Three black slave women—Lizzie, Sweet and Reenie—have achieved a certain social status in the complex world of American antebellum plantation society: they are “mistresses” of their owners, with attitudes toward them ranging from deep hatred to what verges on love. They meet yearly in the free state of Ohio at the summer resort Tawawa House. One year a spirited and angry newcomer who calls herself Mawu joins them. She wants her freedom and plants seeds in the others, who begin to question their own acceptance of their deeply compromised lives.

Free black men and women are employed at the hotel. There is even a nearby resort for more prosperous blacks. In the summer of 1852, the summer friends and a trusted slave, Philip, meet a Quaker woman and talk together about escaping. Lizzie betrays them, with disastrous results. The middle of the novel looks back on Lizzie’s life and the circumstances that brought her and her two children into the ever-changing dynamic of her slaveholder’s household. The final third sends her back to Ohio to face the possibility of her own freedom one last time.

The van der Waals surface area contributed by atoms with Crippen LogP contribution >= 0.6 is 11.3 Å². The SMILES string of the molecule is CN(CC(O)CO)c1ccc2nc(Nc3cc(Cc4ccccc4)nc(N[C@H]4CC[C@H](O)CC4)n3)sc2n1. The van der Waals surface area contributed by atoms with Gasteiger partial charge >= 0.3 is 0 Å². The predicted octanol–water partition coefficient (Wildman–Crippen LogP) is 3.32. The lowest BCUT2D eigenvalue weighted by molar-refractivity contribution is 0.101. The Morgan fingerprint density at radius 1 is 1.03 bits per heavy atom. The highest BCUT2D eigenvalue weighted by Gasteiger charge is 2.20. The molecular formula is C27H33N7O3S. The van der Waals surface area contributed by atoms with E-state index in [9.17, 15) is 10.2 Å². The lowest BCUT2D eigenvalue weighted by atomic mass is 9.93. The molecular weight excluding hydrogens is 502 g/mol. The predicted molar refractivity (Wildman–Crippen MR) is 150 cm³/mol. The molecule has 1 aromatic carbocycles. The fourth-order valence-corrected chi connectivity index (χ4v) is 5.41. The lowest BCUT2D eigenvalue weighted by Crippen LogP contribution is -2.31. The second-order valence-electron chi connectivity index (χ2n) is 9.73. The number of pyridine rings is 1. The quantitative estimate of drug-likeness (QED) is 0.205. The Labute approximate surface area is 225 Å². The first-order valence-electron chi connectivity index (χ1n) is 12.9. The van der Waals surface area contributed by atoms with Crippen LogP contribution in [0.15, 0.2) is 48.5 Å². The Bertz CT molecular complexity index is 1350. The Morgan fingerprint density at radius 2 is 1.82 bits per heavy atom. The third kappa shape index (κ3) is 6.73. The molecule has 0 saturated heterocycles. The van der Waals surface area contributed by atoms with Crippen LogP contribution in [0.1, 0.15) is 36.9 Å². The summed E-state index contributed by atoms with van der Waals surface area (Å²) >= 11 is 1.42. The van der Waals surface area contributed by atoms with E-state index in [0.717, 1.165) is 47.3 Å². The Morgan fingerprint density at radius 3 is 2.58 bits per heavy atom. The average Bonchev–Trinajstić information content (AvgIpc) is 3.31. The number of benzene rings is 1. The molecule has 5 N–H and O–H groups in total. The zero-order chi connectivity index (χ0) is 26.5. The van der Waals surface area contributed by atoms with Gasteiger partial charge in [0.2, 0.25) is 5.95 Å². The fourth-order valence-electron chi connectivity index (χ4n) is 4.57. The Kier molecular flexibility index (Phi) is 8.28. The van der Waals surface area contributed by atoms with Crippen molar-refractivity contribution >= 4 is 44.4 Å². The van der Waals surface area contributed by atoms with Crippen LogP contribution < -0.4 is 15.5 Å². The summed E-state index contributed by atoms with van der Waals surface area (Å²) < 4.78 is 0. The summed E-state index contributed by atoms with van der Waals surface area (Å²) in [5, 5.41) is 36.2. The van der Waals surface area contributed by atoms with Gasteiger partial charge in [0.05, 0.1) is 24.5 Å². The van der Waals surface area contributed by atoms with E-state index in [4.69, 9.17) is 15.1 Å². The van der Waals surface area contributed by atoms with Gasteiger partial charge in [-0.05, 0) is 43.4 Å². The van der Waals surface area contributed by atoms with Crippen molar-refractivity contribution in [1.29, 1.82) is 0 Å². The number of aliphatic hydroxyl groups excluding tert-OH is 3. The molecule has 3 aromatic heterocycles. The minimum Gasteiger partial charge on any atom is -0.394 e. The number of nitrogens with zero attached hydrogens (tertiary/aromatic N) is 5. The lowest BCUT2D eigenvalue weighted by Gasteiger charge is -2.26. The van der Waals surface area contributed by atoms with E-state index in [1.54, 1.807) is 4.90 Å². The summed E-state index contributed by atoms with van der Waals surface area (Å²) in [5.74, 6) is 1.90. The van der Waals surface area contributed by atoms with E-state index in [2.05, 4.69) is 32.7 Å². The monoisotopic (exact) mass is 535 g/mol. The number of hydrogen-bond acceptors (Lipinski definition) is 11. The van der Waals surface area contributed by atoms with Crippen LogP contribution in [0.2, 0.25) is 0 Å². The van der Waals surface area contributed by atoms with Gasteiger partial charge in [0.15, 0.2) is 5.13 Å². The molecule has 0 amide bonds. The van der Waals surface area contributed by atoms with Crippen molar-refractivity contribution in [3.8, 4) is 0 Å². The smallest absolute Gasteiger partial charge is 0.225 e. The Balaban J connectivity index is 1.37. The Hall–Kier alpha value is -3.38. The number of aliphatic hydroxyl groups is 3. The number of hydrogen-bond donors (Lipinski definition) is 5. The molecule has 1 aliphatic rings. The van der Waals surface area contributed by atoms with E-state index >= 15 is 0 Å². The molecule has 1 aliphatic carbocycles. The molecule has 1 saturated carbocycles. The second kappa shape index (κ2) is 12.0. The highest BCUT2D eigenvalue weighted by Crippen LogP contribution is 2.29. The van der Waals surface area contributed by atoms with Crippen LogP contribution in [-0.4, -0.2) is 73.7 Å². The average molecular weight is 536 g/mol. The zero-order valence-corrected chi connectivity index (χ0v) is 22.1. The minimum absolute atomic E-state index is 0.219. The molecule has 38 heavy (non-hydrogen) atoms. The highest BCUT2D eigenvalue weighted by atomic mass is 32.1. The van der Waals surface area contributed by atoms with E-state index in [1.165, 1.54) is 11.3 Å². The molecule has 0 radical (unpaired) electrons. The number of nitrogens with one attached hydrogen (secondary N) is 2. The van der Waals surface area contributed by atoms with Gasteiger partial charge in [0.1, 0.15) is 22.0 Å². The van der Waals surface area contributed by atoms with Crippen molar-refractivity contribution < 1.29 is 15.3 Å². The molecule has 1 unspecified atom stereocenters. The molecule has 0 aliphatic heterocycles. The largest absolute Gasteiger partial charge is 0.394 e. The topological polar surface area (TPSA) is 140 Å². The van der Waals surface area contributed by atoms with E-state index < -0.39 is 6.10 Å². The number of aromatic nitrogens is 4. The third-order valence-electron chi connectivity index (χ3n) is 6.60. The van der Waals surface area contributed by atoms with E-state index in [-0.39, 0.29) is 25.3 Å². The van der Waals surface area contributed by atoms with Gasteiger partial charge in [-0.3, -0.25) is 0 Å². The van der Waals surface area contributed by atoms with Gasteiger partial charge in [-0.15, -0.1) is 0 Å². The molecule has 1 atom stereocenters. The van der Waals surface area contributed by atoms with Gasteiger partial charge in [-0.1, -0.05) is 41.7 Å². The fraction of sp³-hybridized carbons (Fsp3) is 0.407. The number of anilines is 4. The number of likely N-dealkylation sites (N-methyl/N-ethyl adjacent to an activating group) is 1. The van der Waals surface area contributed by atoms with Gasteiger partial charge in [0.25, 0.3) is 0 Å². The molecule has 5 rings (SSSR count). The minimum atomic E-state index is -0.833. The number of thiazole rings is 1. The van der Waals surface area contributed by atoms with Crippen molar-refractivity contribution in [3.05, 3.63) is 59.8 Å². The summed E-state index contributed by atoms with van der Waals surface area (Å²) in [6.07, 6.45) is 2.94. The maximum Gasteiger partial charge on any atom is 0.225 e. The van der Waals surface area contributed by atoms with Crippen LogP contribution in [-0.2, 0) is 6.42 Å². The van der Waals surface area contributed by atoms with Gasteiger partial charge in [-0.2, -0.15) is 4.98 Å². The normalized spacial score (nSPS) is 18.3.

The complex and tragic lives of these “wenches” of their masters is well-explored. Although only Lizzie is brought to life in the fullest sense, the others are intriguing, even in their mystery. The unfortunate cover art places the setting in a later time period, and the writing sometimes has clarity problems that a better edit may have helped. But the compelling story soars above its limitations, illuminating a deeply sad and flawed part of America’s history.

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